Vancouver Knows That When Shaking With FIFA Count Your Fingers Afterwards
The first question anyone should ask is why in the name of Maradona’s Hand Of God would anyone want to do business with FIFA, the body governing world soccer?
I’m not sure if that was the only sentiment that tilted Vancouver against participating in the 2026 Men’s World Cup of soccer. But it could have been.
While it has cleaned itself up somewhat lately, FIFA has been the very definition of corruption for decades. In 2015, the U.S. government charged FIFA with racketeering. No less a figure than British spy Christopher Steele— yes that Christopher Steele of Russian-collusion-dossier fame— was one of the key investigators behind the charges levelled at FIFA.
What were among the charges? Oh, that FIFA had allowed itself to be bribed by Vladimir Putin and pals to win the 2018 World Cup for Russia and probably bribed by the successful bidders fo the 2022 Qatar bid. You know, small stuff. The British, who’d unsureessfully bid, sicced Steele on FIFA and pretty soon FBI agents were rustling soccer suits out of their five-star hotel room beds.
That FIFA. So if that was a reason for Vancouver taking a pass on hosting Ivory Coast/ Switzerland, good on them. As I said on CBC TV Vancouver last week, there were plenty of other good reasons for telling FIFA to get lost when it asked the city to buy a pig-in-a-poke event eight years out.
The cost of security for any major event these days has skyrocketed. Barring some unforeseen world peace movement keeping the event secure will continue to reach astronomical amounts by the middle of the next decade. Neither a federal government struggling to look frugal nor the provincial NDP government was willing to write a “blank cheque” for this cost.
There were also concerns about what game or games Vancouver would get for mortgaging itself to FIFA. No one was promising France/ Germany. With FIFA agreeing to bloat the field to 48 countries by 2026, your odds were better for an Iceland/ Ghana heartstopper.
There are other concerns about putting yourself in the hands of a multinational sport body— and Vancouver knows them all too well from hosting the 2010 Winter Olympics. Agreeing to host a World Cup or an Olympics is like arriving at a plush remote resort only to find out that there’s a recreation fee, a service charge, a hotel tax and the internet costs $20 an hour.
If it needed validation for its suspicions, Vancouver got it from Chicago and Minneapolis/ St. Paul who also found the FIFA pitch for a North American World Cup a little rich for their tastes. Still, there are Canadian cities willing to get in the mix for the Word Cup. Montreal, Toronto and Edmonton are placing enthusiasm ahead of experience by volunteering to host games.
If these cities are not getting guarantees from Justin Trudeau and are still willing to move forward, their taxpayers should be asking “Why?”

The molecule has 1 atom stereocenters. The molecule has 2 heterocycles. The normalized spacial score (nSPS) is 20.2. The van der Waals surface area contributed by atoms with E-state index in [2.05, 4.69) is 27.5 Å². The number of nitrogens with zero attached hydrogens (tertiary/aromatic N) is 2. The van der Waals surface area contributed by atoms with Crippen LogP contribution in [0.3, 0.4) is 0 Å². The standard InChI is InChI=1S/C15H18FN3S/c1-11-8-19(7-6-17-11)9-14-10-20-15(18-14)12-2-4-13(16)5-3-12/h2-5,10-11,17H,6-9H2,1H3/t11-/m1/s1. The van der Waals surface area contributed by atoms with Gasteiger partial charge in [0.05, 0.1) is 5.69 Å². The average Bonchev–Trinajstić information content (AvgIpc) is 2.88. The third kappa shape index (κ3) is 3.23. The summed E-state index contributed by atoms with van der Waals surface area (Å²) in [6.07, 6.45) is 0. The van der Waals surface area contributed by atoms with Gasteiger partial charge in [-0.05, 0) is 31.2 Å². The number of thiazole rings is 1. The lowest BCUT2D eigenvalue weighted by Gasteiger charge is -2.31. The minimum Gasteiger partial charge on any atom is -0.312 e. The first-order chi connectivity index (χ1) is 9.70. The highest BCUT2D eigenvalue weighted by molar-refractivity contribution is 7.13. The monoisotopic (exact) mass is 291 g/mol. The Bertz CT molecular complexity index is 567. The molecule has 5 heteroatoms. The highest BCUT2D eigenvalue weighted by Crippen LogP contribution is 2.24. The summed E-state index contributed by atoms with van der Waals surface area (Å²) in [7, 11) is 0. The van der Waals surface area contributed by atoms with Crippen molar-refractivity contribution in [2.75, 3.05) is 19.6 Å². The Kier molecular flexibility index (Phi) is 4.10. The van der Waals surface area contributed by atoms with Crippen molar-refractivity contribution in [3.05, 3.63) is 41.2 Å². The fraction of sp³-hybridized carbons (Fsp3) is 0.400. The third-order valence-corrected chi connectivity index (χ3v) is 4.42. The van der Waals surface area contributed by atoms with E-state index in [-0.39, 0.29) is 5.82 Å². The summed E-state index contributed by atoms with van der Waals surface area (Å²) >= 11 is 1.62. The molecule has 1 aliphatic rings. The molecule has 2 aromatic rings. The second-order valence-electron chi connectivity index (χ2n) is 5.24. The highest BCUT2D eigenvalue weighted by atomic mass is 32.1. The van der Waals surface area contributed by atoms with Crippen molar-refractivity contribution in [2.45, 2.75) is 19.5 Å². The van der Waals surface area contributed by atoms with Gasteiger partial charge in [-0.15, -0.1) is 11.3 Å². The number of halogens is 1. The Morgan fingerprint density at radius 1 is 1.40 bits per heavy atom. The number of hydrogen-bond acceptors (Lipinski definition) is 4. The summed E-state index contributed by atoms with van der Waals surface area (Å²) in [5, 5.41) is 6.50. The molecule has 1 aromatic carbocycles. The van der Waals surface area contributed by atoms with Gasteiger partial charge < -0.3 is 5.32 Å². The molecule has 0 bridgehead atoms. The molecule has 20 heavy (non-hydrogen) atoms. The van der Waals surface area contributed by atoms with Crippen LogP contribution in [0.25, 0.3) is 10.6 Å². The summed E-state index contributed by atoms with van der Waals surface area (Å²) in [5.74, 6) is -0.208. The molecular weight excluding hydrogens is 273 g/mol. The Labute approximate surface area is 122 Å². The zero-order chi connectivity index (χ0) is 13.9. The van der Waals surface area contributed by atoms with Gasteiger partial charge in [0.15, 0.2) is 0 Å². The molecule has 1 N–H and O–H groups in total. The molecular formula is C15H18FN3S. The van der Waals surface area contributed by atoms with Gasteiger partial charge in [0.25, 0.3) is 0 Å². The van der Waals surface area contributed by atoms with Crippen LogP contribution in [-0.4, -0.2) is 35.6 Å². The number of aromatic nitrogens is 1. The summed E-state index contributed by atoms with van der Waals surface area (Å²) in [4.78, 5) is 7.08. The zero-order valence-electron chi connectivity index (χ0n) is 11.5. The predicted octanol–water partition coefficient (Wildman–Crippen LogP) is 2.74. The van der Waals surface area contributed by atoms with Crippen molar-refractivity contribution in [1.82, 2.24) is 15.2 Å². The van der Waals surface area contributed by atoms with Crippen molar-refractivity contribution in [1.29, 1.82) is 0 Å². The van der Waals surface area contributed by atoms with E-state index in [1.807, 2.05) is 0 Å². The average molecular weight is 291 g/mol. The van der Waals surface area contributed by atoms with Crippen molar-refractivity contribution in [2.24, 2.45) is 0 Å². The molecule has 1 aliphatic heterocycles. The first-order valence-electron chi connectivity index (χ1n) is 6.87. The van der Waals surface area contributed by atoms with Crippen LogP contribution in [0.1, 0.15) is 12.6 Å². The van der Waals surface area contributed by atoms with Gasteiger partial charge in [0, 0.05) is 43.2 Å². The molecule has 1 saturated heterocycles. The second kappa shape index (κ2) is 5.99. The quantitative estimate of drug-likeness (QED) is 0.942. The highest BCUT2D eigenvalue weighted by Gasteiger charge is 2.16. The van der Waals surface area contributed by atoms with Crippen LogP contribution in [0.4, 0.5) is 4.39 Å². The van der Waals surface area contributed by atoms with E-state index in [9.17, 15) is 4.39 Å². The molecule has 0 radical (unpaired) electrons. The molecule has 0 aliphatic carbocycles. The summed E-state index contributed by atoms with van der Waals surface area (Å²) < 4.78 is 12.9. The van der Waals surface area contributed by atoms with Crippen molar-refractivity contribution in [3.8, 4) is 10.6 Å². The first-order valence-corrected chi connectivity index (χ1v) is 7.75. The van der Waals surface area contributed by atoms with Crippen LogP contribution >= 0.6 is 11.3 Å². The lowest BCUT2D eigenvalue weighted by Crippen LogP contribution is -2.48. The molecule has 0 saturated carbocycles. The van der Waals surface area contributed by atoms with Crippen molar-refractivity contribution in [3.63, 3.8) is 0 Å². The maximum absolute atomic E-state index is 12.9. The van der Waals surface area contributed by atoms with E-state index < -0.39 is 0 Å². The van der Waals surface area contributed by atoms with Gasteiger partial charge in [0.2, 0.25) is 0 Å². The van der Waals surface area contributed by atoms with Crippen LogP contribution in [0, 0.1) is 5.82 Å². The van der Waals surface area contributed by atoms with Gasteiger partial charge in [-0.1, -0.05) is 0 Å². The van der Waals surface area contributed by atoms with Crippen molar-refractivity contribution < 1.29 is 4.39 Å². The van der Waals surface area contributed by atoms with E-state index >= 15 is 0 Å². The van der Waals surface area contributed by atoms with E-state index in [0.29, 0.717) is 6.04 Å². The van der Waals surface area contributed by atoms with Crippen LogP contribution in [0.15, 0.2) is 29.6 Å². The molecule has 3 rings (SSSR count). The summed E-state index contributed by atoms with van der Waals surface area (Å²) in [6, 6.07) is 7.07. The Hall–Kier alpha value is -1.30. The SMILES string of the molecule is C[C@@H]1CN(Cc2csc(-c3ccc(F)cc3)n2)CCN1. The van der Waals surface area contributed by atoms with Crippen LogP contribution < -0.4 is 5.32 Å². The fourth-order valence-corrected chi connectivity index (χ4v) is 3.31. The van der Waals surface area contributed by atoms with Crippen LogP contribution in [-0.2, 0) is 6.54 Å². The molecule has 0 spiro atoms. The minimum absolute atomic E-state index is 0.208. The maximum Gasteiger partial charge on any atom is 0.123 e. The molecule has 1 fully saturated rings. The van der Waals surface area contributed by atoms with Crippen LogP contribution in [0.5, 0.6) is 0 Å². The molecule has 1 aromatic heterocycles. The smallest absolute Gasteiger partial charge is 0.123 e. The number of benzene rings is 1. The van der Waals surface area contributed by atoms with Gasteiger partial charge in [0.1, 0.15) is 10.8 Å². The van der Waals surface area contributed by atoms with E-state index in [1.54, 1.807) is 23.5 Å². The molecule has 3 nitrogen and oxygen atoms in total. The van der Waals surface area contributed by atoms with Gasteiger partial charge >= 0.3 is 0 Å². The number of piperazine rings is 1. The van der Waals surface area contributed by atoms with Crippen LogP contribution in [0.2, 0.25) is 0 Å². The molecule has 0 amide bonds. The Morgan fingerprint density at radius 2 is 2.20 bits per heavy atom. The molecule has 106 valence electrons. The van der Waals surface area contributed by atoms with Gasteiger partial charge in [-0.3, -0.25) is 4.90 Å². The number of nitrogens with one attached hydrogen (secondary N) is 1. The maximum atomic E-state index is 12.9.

FIFA so far appears unconcerned. Such is the fanatical appeal of soccer that the appetite amongst corrupt dictators and kleptocrat regimes guarantees a sucker host bellying up to legitimize themselves by bringing the Word Cup to some Potemkin city constructed for the purpose of keeping their 99 percent approval ratings going.
Which brings us to news this week in Calgary’s bid for the Winter Olympics in the same 2026 year FIFA has chosen for its World Cup. Like Vancouver, Calgary has been through the international sport rodeo before and is trying to nail down every guarantee it can get.
That’s why there was a flutter of excitement when the city's website reported the Canadian government would contribute $10.5 million and the Alberta government $10 million towards a bid estimated to cost $30 million. With those guarantees in its pocket Calgary organizers would be free to do some tough negotiating with the IOC over reprising its successful 1988 Games.
As the joke goes, “Not so fast, Calgary”. Embarrassed city leaders had to admit that some eejit in the office had pressed Send a little too early. “The version of the report that was posted online was a version that had been prepared in the hope of receiving formal funding approval ahead of next week's strategic meeting of council. It was mistakenly posted.”
Hey, could happen to anyone, right? Okay, maybe not. Still, should Calgary get some guarantees of funding it could take the politicians in city hall off the hook as they do the dance with the IOC. As we mentioned in an earlier column, the enthusiasm for the 2026 Games is… underwhelming. Sion, Switzerland, is definitely in. Turkey may launch an effort. Innsbruck, Austria, could be in for a third Games in their city. Calgary is the only North American hope.
But some have a feeling that, after two Asian Winter Games, the IOC needs a North American host to entice TV networks burned by lousy event times and weak advertising.
Sports economist Moshe Lander, who teaches at Concordia University, told the Calgary Herald that, “I think it’s been very clear since the beginning that the IOC wants Calgary, so the U.S. has quite rightly backed out of bidding… The IOC just has so much attraction to Calgary, to Canada, that they’re almost stacking the odds in its favour.”
Calgary’s mayor Naheed Nenshi says that competing for bucks with the 2026 FIFA WC is not an issue. Getting city council to take the plunge is another matter. The bids must be in by the end of this month.
Look on the bright side, Calgary. You’re not dealing with FIFA. Which means your odds of testifying before the FBI go way, way down.
Bruce Dowbiggin @dowbboy.is the host of the podcast The Full Count with Bruce Dowbiggin on anticanetwork.com. He’s also a regular contributor three-times-a-week to Sirius XM Canada Talks Ch. 167. A two-time winner of the Gemini Award as Canada's top television sports broadcaster, he is also the best-selling author of seven books. His website is Not The Public Broadcaster (http://www.notthepublicbroadcaster.com)